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yacon

Tuber of the Andean perennial herbaceous plant Smallanthus sonchifolius (syn. Polymnia sonchifolia), usually eaten raw; rich in inulin. Both the roots and leaves are used to prepare a ...

yacon

yacon   Reference library

The Oxford Companion to Food (3 ed.)

Reference type:
Subject Reference
Current Version:
2014

... Polymnia sonchifolia , a plant of the sunflower family which is indigenous to the Andean region of S. America. It is valued for its round or spindle-shaped tubers, which are usually eaten raw, but can also be boiled or baked. They have little nutritional value, but provide a pleasantly sweet and crunchy addition to salads, with a refreshing flavour; they have been compared to apples and watermelons in this respect. Unlike the majority of roots and tubers, but like other relations of the sunflower, yacon stores carbohydrates mainly in the form of inulin....

yacon

yacon   Quick reference

A Dictionary of Food and Nutrition (4 ed.)

Reference type:
Subject Reference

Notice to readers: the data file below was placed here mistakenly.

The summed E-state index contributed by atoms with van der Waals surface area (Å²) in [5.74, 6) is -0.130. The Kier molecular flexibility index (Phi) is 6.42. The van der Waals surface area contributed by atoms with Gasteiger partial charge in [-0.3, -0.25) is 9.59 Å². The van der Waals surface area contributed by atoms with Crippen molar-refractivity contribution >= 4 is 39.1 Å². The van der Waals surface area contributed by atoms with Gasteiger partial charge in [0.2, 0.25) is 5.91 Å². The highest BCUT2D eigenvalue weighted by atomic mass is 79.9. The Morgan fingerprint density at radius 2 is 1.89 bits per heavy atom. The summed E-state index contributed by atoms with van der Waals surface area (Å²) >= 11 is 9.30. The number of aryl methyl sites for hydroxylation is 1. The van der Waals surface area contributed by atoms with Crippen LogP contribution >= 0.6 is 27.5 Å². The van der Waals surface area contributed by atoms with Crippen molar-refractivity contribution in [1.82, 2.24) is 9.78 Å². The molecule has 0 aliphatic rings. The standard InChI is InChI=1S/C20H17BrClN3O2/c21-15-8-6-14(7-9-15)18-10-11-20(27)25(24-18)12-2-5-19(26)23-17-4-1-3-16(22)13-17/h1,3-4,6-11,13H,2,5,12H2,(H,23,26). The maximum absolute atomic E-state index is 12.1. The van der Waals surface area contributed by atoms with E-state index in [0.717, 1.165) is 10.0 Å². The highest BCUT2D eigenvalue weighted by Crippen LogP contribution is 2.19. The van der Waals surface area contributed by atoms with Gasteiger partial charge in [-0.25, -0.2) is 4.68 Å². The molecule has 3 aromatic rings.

Current Version:
2014

... Sweet crunchy tubers of the Andean perennial herb Smallanthus sonchifolius (syn. Polymnia sonchifolia ), eaten raw or cooked, and used to produce a sweet syrup. Rich in inulin and other fructo-oligosaccharides ( see oligosaccharides ), which are poorly digested, so of low calorific value and suitable for diabetics, but also contains glucose, fructose, and sucrose, as well as starch. Both the roots and leaves are used to prepare a medicinal tea. Common names include: aricoma, arboloco, aricona, arikuma, colla, chiriguano, ipio, jacón, jicama, jiquima,...

yacon

yacon  

Reference type:
Overview Page
Tuber of the Andean perennial herbaceous plant Smallanthus sonchifolius (syn. Polymnia sonchifolia), usually eaten raw; rich in inulin. Both the roots and leaves are used to prepare a medicinal tea.
jicama

jicama   Reference library

The Oxford Companion to Food (3 ed.)

Reference type:
Subject Reference
Current Version:
2014
Subject:
Society and culture, Cookery, Food, and Drink
Length:
163 words
Illustration(s):
1

...sandy-tan, matte skin. Jicama is marketed in a useful range of sizes, from ½ pound to as much as 6 pounds. It can be eaten raw or cooked—and is very low in calories for so starchy-seeming a vegetable. The name jicama is used in Ecuador and Peru for what is better called yacon ....

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